Bible quotes on love spark intriguing thoughts


4/26/1990 I often wonder if we pay enough attention to love. When we marry, we often make serious vows and commitments of love. We usually agree to love, honor and cherish each other . . . until death do us part. And sometimes forever.

Franklin P. Jones noted that “Love doesn’t make the world go ‘round. Love is what makes the ride worthwhile.” And Anais Nin observed that “The only abnormality is the incapacity to love. “ Similarly, Robert Browning stated, “take away love and our earth is a tomb.”

Of all things written about love I find the thoughts in the Bible to be the most intriguing. In 1st Cornithians, Chapter 13, it states, “Though I speak with the tongues of men and of angels, and have not charity (love), I become as sounding brass, or a tinkling cymbal. And though I have the gift of prophecy, and understand all mysteries, and all knowledge: and thought I have all faith, so that I could remove mountains, and have not charity, I am nothing. And though I bestow all my goods to feed the poor, and though I give my body to be burned and have not charity, it profitheth me nothing” (Verses 1-3).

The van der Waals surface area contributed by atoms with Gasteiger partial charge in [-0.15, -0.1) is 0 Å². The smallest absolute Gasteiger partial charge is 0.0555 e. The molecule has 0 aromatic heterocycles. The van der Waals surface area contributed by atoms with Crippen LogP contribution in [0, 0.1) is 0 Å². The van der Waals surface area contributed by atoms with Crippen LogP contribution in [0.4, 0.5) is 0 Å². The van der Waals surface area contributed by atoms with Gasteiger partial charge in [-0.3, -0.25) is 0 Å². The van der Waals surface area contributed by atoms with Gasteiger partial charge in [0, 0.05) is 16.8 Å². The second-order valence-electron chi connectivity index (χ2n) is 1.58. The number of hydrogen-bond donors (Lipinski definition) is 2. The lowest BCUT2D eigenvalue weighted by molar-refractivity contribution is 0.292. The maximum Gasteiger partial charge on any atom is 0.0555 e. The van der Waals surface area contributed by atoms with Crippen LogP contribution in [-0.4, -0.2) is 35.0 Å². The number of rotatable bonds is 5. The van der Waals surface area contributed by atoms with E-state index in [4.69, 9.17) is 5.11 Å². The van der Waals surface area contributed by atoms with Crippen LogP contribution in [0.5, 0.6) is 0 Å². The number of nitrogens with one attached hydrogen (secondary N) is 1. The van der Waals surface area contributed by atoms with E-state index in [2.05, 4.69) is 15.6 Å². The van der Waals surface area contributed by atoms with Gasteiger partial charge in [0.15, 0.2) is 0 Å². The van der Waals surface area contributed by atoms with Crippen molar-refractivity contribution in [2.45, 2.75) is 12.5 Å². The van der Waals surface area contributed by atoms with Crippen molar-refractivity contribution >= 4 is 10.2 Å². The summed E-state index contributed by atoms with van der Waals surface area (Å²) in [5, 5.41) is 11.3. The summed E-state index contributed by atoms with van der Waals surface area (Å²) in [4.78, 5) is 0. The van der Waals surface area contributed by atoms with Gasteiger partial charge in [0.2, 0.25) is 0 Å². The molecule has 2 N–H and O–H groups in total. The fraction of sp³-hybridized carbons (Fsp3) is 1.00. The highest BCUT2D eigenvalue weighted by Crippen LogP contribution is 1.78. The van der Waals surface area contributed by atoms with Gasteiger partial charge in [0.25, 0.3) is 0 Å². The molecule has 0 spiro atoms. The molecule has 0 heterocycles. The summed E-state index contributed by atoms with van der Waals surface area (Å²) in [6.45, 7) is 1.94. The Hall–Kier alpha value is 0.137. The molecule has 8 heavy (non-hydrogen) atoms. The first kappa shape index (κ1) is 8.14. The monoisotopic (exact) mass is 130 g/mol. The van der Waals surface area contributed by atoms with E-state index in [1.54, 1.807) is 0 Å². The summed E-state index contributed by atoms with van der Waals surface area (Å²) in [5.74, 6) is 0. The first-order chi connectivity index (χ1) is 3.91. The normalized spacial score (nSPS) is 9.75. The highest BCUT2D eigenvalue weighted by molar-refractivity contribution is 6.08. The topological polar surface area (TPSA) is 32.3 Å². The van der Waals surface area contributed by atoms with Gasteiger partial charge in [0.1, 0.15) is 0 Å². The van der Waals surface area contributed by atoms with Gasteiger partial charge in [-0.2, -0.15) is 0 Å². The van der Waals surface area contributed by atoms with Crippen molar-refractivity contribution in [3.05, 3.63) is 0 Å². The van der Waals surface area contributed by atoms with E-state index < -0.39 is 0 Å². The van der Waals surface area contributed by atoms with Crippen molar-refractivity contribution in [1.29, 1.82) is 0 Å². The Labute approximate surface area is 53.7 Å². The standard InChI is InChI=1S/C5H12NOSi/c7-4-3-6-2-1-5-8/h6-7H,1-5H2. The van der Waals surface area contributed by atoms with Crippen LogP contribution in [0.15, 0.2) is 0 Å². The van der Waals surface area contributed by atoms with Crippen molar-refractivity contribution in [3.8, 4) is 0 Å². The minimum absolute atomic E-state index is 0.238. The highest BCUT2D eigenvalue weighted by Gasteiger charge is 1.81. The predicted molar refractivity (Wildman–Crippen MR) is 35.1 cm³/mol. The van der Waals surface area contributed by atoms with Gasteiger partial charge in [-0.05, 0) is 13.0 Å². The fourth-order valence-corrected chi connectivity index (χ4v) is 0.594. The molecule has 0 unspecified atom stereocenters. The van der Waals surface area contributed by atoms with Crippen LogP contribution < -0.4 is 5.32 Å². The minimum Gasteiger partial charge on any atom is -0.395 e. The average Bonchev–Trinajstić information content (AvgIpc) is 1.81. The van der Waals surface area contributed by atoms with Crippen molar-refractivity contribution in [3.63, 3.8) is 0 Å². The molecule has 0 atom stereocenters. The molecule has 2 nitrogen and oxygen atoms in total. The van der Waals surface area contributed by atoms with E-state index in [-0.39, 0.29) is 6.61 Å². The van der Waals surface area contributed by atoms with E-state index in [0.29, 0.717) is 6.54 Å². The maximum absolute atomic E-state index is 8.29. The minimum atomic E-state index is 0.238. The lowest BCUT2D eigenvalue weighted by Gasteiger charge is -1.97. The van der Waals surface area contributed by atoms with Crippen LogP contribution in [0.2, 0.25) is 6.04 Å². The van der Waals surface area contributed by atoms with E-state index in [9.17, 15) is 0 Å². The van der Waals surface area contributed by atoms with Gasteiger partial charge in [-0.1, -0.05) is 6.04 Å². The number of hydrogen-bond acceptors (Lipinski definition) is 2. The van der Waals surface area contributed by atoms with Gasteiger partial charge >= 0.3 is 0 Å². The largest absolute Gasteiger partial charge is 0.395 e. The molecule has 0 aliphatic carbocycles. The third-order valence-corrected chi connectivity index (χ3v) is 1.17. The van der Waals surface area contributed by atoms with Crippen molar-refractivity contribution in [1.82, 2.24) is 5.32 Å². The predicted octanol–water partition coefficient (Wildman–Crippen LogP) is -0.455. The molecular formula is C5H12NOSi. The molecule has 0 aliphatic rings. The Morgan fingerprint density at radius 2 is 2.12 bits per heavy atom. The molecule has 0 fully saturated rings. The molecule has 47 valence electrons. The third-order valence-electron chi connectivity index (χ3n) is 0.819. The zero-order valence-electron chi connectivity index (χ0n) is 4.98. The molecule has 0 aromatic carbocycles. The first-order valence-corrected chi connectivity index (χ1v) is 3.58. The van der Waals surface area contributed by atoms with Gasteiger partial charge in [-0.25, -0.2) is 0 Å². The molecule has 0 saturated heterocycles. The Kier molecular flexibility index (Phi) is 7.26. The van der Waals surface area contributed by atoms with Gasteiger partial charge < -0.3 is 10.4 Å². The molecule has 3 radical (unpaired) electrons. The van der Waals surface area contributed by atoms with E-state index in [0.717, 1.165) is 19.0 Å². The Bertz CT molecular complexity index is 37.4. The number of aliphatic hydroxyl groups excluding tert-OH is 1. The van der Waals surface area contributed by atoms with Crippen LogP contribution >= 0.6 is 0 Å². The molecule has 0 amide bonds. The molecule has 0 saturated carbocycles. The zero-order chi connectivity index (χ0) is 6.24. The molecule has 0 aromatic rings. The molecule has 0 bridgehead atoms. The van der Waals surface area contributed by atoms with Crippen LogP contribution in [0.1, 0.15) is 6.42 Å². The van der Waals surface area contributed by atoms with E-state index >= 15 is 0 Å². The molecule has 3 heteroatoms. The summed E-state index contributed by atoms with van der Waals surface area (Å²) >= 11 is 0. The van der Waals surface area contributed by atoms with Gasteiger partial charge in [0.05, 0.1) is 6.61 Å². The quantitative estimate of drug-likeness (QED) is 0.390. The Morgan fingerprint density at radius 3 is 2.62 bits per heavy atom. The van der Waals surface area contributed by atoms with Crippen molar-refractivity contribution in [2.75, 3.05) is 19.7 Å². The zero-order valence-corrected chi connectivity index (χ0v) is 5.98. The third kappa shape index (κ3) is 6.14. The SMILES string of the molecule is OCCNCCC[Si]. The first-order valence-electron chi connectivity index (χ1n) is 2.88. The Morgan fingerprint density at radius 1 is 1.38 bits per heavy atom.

What does it mean that “without love I am nothing”? Will I be nothing without love? Can I do nothing without love?

Another interesting insight offered in the Bible is that our ability to love would diminish “in the last days.” The 24th chapter of Matthew notes that during that time, “The shall many be offended, and shall betray one another, and shall hate one another . . . And because iniquity shall abound, the love of many shall wax cold” (Verses 10 and 12).

Paul also wrote that “love never faileth” (1st Corinthians 13:8). What exactly does that mean? Does it mean that relationships will endure if we learn to love others? Is love likely the very foundation of a marital relationship? Is it possible that love is the very essence of family life?

According to the Bible, people who are loving have patience and are kind with each other. They do not envy and put themselves before others. Nor are they arrogant and think they are better than other people. Loving people are not rude or selfish. Neither are they easily angered, nor do they remember nor dwell on the errors or even sins of other people. People who love each other bear and endure hardships together. They also look to the future because they believe and hope all things (1st Corinthians 13:4-7).

Emmet Fox also noted the importance and power of love when he wrote:
There is no difficulty that enough love will not conquer;
No door that even love will not open;
No gulf that enough love will not bridge;
No wall that enough love will not throw down;
It makes no difference how deeply seated may be the trouble;
How hopeless the outlook; how muddled the tangle; how great the mistake;
A sufficient realization of love will dissolve it all.

If only you could love enough, you would be the happiest and most powerful being in the world.

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